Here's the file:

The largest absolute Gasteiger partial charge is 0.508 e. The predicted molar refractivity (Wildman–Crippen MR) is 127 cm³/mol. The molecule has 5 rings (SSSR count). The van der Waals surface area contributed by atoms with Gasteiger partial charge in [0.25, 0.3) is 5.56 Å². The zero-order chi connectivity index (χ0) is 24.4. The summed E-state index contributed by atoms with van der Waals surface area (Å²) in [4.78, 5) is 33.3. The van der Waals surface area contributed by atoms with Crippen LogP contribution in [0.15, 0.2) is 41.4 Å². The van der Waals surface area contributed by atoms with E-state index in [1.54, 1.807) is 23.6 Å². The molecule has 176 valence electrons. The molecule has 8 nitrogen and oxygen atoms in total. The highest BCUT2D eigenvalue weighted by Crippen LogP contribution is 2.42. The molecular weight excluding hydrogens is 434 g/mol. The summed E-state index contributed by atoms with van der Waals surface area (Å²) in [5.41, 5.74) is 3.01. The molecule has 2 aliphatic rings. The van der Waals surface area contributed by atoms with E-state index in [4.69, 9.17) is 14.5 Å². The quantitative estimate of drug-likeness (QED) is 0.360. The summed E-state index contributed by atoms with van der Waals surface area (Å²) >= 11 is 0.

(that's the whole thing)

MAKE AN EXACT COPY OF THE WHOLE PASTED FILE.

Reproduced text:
The largest absolute Gasteiger partial charge is 0.508 e. The predicted molar refractivity (Wildman–Crippen MR) is 127 cm³/mol. The molecule has 5 rings (SSSR count). The van der Waals surface area contributed by atoms with Gasteiger partial charge in [0.25, 0.3) is 5.56 Å². The zero-order chi connectivity index (χ0) is 24.4. The summed E-state index contributed by atoms with van der Waals surface area (Å²) in [4.78, 5) is 33.3. The van der Waals surface area contributed by atoms with Crippen LogP contribution in [0.15, 0.2) is 41.4 Å². The van der Waals surface area contributed by atoms with E-state index in [1.54, 1.807) is 23.6 Å². The molecule has 176 valence electrons. The molecule has 8 nitrogen and oxygen atoms in total. The highest BCUT2D eigenvalue weighted by Crippen LogP contribution is 2.42. The molecular weight excluding hydrogens is 434 g/mol. The summed E-state index contributed by atoms with van der Waals surface area (Å²) in [5.41, 5.74) is 3.01. The molecule has 2 aliphatic rings. The van der Waals surface area contributed by atoms with E-state index in [4.69, 9.17) is 14.5 Å². The quantitative estimate of drug-likeness (QED) is 0.360. The summed E-state index contributed by atoms with van der Waals surface area (Å²) >= 11 is 0.